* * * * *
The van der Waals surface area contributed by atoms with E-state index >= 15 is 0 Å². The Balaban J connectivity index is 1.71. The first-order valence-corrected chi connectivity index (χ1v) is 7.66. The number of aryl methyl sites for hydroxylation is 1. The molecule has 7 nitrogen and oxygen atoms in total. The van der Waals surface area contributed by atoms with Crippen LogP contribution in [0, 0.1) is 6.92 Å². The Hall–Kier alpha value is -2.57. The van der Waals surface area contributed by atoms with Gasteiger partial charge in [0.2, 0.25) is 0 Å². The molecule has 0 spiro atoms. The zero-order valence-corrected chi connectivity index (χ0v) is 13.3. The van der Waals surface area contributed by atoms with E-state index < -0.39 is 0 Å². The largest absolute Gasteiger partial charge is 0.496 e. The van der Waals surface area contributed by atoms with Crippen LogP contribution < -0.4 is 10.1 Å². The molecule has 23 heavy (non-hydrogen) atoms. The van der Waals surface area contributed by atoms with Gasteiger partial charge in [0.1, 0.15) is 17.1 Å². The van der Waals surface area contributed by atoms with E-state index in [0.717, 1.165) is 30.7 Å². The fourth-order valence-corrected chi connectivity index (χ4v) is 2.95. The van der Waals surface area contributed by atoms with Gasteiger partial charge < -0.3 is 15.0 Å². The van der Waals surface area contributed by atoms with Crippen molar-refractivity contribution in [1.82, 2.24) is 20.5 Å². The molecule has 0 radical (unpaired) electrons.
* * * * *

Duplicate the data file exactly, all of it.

The van der Waals surface area contributed by atoms with E-state index >= 15 is 0 Å². The Balaban J connectivity index is 1.71. The first-order valence-corrected chi connectivity index (χ1v) is 7.66. The number of aryl methyl sites for hydroxylation is 1. The molecule has 7 nitrogen and oxygen atoms in total. The van der Waals surface area contributed by atoms with Crippen LogP contribution in [0, 0.1) is 6.92 Å². The Hall–Kier alpha value is -2.57. The van der Waals surface area contributed by atoms with Gasteiger partial charge in [0.2, 0.25) is 0 Å². The molecule has 0 spiro atoms. The zero-order valence-corrected chi connectivity index (χ0v) is 13.3. The van der Waals surface area contributed by atoms with E-state index < -0.39 is 0 Å². The largest absolute Gasteiger partial charge is 0.496 e. The van der Waals surface area contributed by atoms with Crippen LogP contribution < -0.4 is 10.1 Å². The molecule has 23 heavy (non-hydrogen) atoms. The van der Waals surface area contributed by atoms with Gasteiger partial charge in [0.1, 0.15) is 17.1 Å². The van der Waals surface area contributed by atoms with E-state index in [0.717, 1.165) is 30.7 Å². The fourth-order valence-corrected chi connectivity index (χ4v) is 2.95. The van der Waals surface area contributed by atoms with Gasteiger partial charge < -0.3 is 15.0 Å². The van der Waals surface area contributed by atoms with Crippen molar-refractivity contribution in [1.82, 2.24) is 20.5 Å². The molecule has 0 radical (unpaired) electrons.